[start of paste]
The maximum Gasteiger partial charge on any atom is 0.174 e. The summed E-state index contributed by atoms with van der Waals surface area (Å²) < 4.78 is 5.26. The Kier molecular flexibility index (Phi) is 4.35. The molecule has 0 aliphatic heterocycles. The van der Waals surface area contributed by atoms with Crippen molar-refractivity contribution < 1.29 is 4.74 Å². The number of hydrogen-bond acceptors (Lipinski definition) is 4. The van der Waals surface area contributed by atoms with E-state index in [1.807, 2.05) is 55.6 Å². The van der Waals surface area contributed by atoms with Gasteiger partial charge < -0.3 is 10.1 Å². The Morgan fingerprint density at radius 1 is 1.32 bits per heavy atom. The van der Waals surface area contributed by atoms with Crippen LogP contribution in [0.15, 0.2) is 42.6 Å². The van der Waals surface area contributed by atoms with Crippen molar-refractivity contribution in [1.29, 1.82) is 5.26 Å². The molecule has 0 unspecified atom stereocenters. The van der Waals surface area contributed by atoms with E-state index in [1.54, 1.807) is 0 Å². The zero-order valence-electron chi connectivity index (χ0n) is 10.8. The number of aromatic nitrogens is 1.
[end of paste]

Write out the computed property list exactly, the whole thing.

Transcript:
The maximum Gasteiger partial charge on any atom is 0.174 e. The summed E-state index contributed by atoms with van der Waals surface area (Å²) < 4.78 is 5.26. The Kier molecular flexibility index (Phi) is 4.35. The molecule has 0 aliphatic heterocycles. The van der Waals surface area contributed by atoms with Crippen molar-refractivity contribution < 1.29 is 4.74 Å². The number of hydrogen-bond acceptors (Lipinski definition) is 4. The van der Waals surface area contributed by atoms with E-state index in [1.807, 2.05) is 55.6 Å². The van der Waals surface area contributed by atoms with Gasteiger partial charge < -0.3 is 10.1 Å². The Morgan fingerprint density at radius 1 is 1.32 bits per heavy atom. The van der Waals surface area contributed by atoms with Crippen LogP contribution in [0.15, 0.2) is 42.6 Å². The van der Waals surface area contributed by atoms with Crippen molar-refractivity contribution in [1.29, 1.82) is 5.26 Å². The molecule has 0 unspecified atom stereocenters. The van der Waals surface area contributed by atoms with E-state index in [1.54, 1.807) is 0 Å². The zero-order valence-electron chi connectivity index (χ0n) is 10.8. The number of aromatic nitrogens is 1.